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Typewriters - Private Sellers Only » Online Stores To Purchase Vintage Typewriters? » 23-8-2014 08:38:43

sc1000
Replies: 9

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Wow, that's pretty bad.  I would never underestimate that damage the USPS, or anyone else for that matter, could do slamming parcels around, but your typewriter is in a travel case ! !   I suspect there was something wrong with the typewriter to begin and the seller quickly closed the travel case lid and shipped it to you a.s.a.p.  'Sorry that happened to you, but it's out there !

Maintenance & Repairs » Platen replacement: Heat-shrink tubing » 10-8-2014 09:19:40

sc1000
Replies: 3

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I have reservations about using Heat Shrink Tubing for such applications; I'm very familiar with those product having used them for years in electronics.  Nothing terrible, but upon returning to room temperature it's surface will be smooth; perhaps too smooth for the proper traction needed to help feed paper.  Further, it may be too firm for uniform typing impacts.
What I will suggest is contacting a company (with just one google search I've found four different outfits) that resurfaces "pinch"  or "capstan" rollers.  Though past their prime, such drive mechanisms are still used in industry for video and audio tape recording, film and scientific recorders.
I've had such work done at a former employer only several years ago and price was about $20, but that's not a typewriter platen.  The surface was excellent, cleanable and of course seamless.  Even if the company you contact cannot resurface a platen he will know what you're trying to achieve and maybe point you to some one who can.
Good Luck,
Jim

Maintenance & Repairs » Smith Corona Corsair - ideas on bottom plastic case removal. » 10-8-2014 08:58:40

sc1000
Replies: 0

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Hello Everyone !
Before I break anything, I'd appreciate any advice on removing the Plastic Bottom Case to a Smith Corona Corsair (S/N 6Y480604).
I've found four mounting screws attaching the typewriter to the Bottom Case at:
     Right Front - near Red Tab button
     Left Front - near Shift/Shift Lock button
     Right Rear - near Right Platen knob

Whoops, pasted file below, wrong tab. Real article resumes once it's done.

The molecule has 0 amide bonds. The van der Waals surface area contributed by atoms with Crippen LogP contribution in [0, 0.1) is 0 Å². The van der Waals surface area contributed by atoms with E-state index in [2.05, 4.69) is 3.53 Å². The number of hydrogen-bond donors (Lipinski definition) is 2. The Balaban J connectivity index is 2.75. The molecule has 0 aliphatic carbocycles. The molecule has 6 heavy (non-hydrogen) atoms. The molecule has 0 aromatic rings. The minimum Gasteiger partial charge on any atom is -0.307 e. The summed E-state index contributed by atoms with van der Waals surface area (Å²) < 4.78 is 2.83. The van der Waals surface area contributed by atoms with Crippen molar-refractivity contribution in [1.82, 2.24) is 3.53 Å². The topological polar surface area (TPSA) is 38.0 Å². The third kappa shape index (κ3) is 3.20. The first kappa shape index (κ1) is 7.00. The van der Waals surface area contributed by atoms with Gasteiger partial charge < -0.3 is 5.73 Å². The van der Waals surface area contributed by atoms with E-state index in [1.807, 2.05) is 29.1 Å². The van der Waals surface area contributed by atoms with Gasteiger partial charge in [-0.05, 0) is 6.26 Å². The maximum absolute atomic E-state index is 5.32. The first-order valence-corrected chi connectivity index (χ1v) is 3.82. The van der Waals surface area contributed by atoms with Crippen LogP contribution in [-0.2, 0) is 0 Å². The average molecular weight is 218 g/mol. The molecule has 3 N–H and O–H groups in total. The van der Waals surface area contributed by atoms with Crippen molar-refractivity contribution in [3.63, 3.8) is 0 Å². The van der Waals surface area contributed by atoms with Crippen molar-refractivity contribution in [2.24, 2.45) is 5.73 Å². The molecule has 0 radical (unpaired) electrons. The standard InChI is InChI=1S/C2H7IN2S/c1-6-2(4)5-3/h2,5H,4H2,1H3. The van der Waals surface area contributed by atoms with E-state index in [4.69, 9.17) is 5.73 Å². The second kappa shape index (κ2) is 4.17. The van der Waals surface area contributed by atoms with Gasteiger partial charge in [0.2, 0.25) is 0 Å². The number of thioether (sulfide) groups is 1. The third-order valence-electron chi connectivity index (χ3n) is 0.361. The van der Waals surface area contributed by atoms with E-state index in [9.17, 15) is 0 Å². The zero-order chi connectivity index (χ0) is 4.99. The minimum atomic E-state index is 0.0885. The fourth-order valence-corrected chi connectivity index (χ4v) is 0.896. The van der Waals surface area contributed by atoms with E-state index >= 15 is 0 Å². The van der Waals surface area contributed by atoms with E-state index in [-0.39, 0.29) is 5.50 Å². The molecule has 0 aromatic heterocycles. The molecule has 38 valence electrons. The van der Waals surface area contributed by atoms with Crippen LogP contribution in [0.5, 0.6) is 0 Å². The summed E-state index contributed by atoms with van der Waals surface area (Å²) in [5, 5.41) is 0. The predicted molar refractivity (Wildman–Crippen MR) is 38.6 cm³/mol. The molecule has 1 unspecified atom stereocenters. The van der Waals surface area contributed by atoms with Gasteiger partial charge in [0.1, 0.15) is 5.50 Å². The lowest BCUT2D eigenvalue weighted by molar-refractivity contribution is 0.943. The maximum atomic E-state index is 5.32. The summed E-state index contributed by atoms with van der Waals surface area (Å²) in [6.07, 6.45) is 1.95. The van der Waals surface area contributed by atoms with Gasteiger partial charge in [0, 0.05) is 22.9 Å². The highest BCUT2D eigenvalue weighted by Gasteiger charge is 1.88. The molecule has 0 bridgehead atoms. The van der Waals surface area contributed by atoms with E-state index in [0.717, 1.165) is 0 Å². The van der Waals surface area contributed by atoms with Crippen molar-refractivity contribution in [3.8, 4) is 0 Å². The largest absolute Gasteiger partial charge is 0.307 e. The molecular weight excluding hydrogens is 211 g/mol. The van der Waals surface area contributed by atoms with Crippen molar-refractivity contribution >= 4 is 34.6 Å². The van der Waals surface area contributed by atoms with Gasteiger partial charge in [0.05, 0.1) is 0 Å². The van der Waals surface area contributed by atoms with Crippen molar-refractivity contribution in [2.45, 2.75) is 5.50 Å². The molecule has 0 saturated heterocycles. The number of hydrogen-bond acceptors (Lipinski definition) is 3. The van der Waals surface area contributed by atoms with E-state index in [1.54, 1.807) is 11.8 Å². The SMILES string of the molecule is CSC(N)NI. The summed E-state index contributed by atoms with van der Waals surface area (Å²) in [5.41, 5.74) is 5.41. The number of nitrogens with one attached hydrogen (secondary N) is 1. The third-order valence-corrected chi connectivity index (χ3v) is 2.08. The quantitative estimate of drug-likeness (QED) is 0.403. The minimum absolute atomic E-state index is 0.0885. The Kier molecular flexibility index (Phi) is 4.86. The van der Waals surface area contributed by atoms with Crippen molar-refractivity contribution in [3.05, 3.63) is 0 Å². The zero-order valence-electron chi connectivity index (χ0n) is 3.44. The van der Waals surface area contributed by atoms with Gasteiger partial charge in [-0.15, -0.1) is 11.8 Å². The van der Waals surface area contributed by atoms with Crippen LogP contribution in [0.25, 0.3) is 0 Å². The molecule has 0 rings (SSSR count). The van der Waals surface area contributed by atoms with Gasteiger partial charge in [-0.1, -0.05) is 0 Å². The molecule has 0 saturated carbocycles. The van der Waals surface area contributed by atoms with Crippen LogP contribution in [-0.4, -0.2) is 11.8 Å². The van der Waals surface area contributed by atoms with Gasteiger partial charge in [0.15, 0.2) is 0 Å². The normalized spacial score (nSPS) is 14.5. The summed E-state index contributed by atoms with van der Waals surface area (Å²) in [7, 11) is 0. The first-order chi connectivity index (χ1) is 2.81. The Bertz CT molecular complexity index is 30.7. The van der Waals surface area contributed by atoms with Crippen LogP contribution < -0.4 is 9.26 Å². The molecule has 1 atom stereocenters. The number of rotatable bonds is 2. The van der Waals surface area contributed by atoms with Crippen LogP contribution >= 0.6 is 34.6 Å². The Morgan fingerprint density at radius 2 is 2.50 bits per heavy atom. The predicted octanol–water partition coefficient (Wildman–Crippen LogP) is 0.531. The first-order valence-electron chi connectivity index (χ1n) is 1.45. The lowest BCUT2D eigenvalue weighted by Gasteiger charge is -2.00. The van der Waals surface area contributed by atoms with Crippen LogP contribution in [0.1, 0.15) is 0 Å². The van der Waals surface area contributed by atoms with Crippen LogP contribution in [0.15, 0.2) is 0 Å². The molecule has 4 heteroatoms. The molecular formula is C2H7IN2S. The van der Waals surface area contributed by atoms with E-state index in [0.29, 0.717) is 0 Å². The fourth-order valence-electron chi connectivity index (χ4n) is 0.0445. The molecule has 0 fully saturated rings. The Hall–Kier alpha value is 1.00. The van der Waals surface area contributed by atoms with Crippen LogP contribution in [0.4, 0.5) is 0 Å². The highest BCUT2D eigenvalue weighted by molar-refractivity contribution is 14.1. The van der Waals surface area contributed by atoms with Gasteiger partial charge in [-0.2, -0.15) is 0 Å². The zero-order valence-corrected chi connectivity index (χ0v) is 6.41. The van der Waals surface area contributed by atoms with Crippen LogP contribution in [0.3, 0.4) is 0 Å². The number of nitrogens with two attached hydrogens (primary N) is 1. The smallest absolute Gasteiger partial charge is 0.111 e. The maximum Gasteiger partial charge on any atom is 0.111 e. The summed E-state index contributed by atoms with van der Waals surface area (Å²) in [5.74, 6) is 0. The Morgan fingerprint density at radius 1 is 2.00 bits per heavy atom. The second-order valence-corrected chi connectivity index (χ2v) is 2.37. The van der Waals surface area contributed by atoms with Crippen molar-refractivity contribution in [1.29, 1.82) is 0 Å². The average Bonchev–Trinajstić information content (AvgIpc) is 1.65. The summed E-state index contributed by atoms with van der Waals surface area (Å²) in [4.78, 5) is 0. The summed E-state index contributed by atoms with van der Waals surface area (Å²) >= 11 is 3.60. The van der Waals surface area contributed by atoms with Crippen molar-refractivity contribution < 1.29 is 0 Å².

Left Rear - near Left Platen knob
I've removed the screws;  the cover doesn't give and I don't want to pry too far.  Does any one know if there is something I'm missing?  I want to remove the bottom as there are some eraser remnants that need to be cleaned-out as well as some curious orange colored flakes.  I don't know yet, but my guess is they're Cheese-Its.
Regards,
Jim
 

Maintenance & Repairs » Smith Corona Corsair - A few missing parts? » 10-8-2014 08:34:46

sc1000
Replies: 12

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Jayson: 
Thank you for the great pictures!  They're of great help to me in figuring out how to disassemble and do some clean-up on my Smith Corona Corsair  (S/N 6Y480604, tan color) Carriage-Platen assembly.  My Corsair however has one slight production variation (unfortunately I don't have a camera).  Whereas your photos show the Carriage Return Lever attached by a pin and retained by e-clip, my unit has a threaded cheese-head screw through the handle and metal spaced then onto to pivot assembly.
Thanks again,
Jim

Type Talk » New Member Thread » 02-8-2014 07:59:07

sc1000
Replies: 1000

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Hello Uwe !
Nasty?  I gladly accept your evaluation as you know more about typewriters than I do.  As I recall, the Smith Corona Corsair was about the least expensive typewriter at the time; in my case, I'll guess 1966?
It got me through school and university and I guess I'd like to repair this one (it's not my original unit) as I doubt there is much wrong with it.  (That's how some of my biggest adventures have started! )
What we used in school was all together different.  I mostly recall Royal machines, though there were others.  They all were the smoothest, clockwork machines in operation and their construction seemed bullet-proof.  I'm intrigued with the possibility of picking up any one of those machines that in those days was out of my league.
Best Regards.
Jim
Pittsburgh, Pennsylvania

Type Talk » New Member Thread » 01-8-2014 13:41:11

sc1000
Replies: 1000

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Hello Everyone !

My name is Jim and live in Pittsburgh, Pennsylvania.  I'm a new member having just joined after discovering Typewriter Talk on a search for Smith-Corona Corsair (UK) repair info.  I'm aged 62, old enough to say I had a required-for-graduation Typing Class in school and found that skill to be most useful.  Though my typing skills are rusty, I do use all ten fingers (OK, eight fingers and two thumbs) just as I still use the index finger to dial phone numbers and turn on and off most appliances.

I'm still finding my way around the forum and appreciate the logical layout with which posting are submitted; it beats some forums which are little more than one long bulletin board.  Good Work to all. 

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